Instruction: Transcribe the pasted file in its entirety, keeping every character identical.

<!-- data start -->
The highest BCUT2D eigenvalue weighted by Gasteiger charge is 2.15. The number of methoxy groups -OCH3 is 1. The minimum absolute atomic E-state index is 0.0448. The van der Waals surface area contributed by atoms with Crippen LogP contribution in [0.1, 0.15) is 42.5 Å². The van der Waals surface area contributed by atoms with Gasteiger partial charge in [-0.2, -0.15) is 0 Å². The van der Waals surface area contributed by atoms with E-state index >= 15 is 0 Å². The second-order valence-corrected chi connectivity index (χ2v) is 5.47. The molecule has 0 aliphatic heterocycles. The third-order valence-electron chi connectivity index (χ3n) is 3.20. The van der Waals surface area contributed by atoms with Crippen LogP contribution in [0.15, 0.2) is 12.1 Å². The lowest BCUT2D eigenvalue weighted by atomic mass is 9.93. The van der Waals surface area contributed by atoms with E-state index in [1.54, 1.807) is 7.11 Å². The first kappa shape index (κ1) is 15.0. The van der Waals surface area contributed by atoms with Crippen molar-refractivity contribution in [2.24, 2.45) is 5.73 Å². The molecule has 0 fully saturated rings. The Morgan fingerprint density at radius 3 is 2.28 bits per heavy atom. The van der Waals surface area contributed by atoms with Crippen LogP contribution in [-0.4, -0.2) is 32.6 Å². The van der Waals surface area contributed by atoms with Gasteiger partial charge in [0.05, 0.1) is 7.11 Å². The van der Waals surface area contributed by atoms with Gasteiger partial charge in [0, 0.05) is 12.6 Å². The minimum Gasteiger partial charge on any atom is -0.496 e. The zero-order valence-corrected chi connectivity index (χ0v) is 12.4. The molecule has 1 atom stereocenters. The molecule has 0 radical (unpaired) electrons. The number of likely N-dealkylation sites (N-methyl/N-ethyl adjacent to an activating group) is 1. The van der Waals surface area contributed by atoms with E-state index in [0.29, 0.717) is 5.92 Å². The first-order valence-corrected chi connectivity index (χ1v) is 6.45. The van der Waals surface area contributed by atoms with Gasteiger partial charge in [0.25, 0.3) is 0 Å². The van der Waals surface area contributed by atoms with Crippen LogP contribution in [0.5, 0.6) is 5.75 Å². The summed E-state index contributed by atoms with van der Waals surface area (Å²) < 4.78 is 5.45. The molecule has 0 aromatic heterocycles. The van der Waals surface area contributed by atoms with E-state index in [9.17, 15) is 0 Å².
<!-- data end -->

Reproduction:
The highest BCUT2D eigenvalue weighted by Gasteiger charge is 2.15. The number of methoxy groups -OCH3 is 1. The minimum absolute atomic E-state index is 0.0448. The van der Waals surface area contributed by atoms with Crippen LogP contribution in [0.1, 0.15) is 42.5 Å². The van der Waals surface area contributed by atoms with Gasteiger partial charge in [-0.2, -0.15) is 0 Å². The van der Waals surface area contributed by atoms with E-state index >= 15 is 0 Å². The second-order valence-corrected chi connectivity index (χ2v) is 5.47. The molecule has 0 aliphatic heterocycles. The third-order valence-electron chi connectivity index (χ3n) is 3.20. The van der Waals surface area contributed by atoms with Crippen LogP contribution in [0.15, 0.2) is 12.1 Å². The lowest BCUT2D eigenvalue weighted by atomic mass is 9.93. The van der Waals surface area contributed by atoms with E-state index in [1.54, 1.807) is 7.11 Å². The first kappa shape index (κ1) is 15.0. The van der Waals surface area contributed by atoms with Crippen molar-refractivity contribution in [2.24, 2.45) is 5.73 Å². The molecule has 0 fully saturated rings. The Morgan fingerprint density at radius 3 is 2.28 bits per heavy atom. The van der Waals surface area contributed by atoms with Crippen LogP contribution in [-0.4, -0.2) is 32.6 Å². The van der Waals surface area contributed by atoms with Gasteiger partial charge in [0.05, 0.1) is 7.11 Å². The van der Waals surface area contributed by atoms with Gasteiger partial charge in [0, 0.05) is 12.6 Å². The minimum Gasteiger partial charge on any atom is -0.496 e. The zero-order valence-corrected chi connectivity index (χ0v) is 12.4. The molecule has 1 atom stereocenters. The molecule has 0 radical (unpaired) electrons. The number of likely N-dealkylation sites (N-methyl/N-ethyl adjacent to an activating group) is 1. The van der Waals surface area contributed by atoms with E-state index in [0.29, 0.717) is 5.92 Å². The first-order valence-corrected chi connectivity index (χ1v) is 6.45. The van der Waals surface area contributed by atoms with Gasteiger partial charge in [0.25, 0.3) is 0 Å². The van der Waals surface area contributed by atoms with Crippen LogP contribution in [0.5, 0.6) is 5.75 Å². The summed E-state index contributed by atoms with van der Waals surface area (Å²) < 4.78 is 5.45. The molecule has 0 aromatic heterocycles. The van der Waals surface area contributed by atoms with E-state index in [9.17, 15) is 0 Å².